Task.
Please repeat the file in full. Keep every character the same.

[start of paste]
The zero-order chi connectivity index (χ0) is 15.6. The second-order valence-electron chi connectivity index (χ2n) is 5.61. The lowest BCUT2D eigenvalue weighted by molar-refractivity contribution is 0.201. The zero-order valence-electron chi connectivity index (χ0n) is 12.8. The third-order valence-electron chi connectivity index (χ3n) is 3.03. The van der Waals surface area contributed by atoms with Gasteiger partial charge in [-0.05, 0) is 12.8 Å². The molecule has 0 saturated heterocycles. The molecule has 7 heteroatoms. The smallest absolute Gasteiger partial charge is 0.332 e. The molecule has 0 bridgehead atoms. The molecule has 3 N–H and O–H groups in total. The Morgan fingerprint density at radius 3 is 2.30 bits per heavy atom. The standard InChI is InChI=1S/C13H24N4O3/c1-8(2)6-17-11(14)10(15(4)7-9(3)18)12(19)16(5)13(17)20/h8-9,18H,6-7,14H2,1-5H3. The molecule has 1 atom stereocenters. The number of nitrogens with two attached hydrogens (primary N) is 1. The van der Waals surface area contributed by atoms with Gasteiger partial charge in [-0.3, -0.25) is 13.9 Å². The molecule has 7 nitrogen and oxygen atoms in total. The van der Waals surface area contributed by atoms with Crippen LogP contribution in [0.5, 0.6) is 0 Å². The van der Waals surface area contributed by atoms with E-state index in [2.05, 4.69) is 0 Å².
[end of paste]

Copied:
The zero-order chi connectivity index (χ0) is 15.6. The second-order valence-electron chi connectivity index (χ2n) is 5.61. The lowest BCUT2D eigenvalue weighted by molar-refractivity contribution is 0.201. The zero-order valence-electron chi connectivity index (χ0n) is 12.8. The third-order valence-electron chi connectivity index (χ3n) is 3.03. The van der Waals surface area contributed by atoms with Gasteiger partial charge in [-0.05, 0) is 12.8 Å². The molecule has 0 saturated heterocycles. The molecule has 7 heteroatoms. The smallest absolute Gasteiger partial charge is 0.332 e. The molecule has 0 bridgehead atoms. The molecule has 3 N–H and O–H groups in total. The Morgan fingerprint density at radius 3 is 2.30 bits per heavy atom. The standard InChI is InChI=1S/C13H24N4O3/c1-8(2)6-17-11(14)10(15(4)7-9(3)18)12(19)16(5)13(17)20/h8-9,18H,6-7,14H2,1-5H3. The molecule has 1 atom stereocenters. The number of nitrogens with two attached hydrogens (primary N) is 1. The van der Waals surface area contributed by atoms with Gasteiger partial charge in [-0.3, -0.25) is 13.9 Å². The molecule has 7 nitrogen and oxygen atoms in total. The van der Waals surface area contributed by atoms with Crippen LogP contribution in [0.5, 0.6) is 0 Å². The van der Waals surface area contributed by atoms with E-state index in [2.05, 4.69) is 0 Å².